(For articles and information relating to environmental concerns that are important to our devotional practice and service, please check out the new and improved Simple Living and High Thinking bulleting board, located in the Prasadam Room.)
We eat a lot of rice here at New Vrindaban. Personally, when I think of prasad, I think of moist, fragrant, gleaming white rice covered with something succulent. The real mercy of the Supreme Lord, and bonafide sense gratification. The staple that keeps the vegetarian world together.
But beware, my dear devoted friends. It gets harder and harder each day to stay on top of the many genetic and environmental alterations that threaten the purity of the foodstuffs that make up the spiritual diet. For example, this sobering news about a strain of rice recently approved by the USDA that contains actual human genes.
Hereâ€™s an excerpt:
â€œThe issue is the growing of pharmaceutical products in food crops grown outdoors,’â€™ said Hope Shand of the environmental nonprofit ETC Group in Carrboro, N.C. â€œThe chance this will contaminate traditionally grown crops is great. This is a very risky business.’â€™
Deeter points out that there arenâ€™t any commercial rice growers in North Carolina, although the USDA did allow Ventria to grow its controversial crop about a half-mile from a government â€œrice station,’â€™ where new strains are tested. The USDA has since moved that station to Beltsville, Md., though an agency spokeswoman said the relocation had nothing to do with Ventria.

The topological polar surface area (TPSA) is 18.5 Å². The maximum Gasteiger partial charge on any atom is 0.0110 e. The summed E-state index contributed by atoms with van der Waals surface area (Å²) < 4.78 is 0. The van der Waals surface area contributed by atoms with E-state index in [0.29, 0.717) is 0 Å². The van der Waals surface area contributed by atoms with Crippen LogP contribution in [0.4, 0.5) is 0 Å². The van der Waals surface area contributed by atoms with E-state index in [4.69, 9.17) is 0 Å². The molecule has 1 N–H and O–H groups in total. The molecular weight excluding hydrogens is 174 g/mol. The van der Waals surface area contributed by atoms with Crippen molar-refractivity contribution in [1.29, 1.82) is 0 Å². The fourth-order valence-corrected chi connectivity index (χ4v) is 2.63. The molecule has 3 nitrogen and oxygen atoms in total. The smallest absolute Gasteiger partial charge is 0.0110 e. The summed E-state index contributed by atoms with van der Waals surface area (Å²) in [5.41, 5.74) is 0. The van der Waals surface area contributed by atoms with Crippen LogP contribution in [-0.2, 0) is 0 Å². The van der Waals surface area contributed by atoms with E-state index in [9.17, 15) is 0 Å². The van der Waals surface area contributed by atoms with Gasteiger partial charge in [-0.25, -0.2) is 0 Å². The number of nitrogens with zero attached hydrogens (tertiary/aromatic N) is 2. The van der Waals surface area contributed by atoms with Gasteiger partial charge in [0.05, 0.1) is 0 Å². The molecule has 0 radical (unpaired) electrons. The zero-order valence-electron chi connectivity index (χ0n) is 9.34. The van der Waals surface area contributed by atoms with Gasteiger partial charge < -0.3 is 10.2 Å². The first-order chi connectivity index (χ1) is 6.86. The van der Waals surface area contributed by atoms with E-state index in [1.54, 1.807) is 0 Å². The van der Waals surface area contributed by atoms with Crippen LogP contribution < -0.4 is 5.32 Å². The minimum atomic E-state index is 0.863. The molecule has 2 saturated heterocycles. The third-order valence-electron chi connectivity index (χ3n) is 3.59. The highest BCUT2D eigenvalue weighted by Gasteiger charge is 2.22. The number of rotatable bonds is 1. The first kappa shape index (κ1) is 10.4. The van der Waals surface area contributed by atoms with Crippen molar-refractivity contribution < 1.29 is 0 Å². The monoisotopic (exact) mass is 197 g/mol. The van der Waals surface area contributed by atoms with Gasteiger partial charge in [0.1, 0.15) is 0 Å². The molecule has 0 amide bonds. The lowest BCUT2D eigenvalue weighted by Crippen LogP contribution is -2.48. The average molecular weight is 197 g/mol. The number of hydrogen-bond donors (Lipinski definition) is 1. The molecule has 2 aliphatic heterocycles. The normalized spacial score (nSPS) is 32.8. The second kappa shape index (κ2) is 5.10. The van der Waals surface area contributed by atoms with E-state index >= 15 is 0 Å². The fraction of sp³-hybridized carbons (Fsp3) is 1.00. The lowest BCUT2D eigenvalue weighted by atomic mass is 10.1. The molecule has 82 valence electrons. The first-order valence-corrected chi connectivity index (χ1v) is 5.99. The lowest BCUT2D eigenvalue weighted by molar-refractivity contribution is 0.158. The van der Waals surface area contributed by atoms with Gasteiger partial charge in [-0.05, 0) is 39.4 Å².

The company, meanwhile, has applied to the Food and Drug Administration to approve the protein powder as a â€œmedical food’â€™ rather than a drug. That means Ventria wouldnâ€™t have to conduct long and costly human tests. Instead, it submitted data from scientific experts attesting to the companyâ€™s powder is â€œgenerally regarded as safe.’â€™
Ah yesâ€¦..â€generally regarded as safe.â€ The motto of the material world. For those asking â€œwhatâ€™s the big deal?â€, these genetic crops could have unforeseen environmental and economic effects (which you can read about here and here) that would further corrupt the sacred ideal of growing and consuming foodstuffs from the local land.
For those of us who choose to avoid any kind of animal product (save cowâ€™s milk) in our diet, we would rather not consume foodstuffs containing our own genetic structure. Weâ€™re stepping over the border into some kind of Frankenstein Cannibalism here, and Iâ€™m pretty sure Krsna would never even think of accepting such a plate of rice, no matter what kind of devotion was involved in its prep.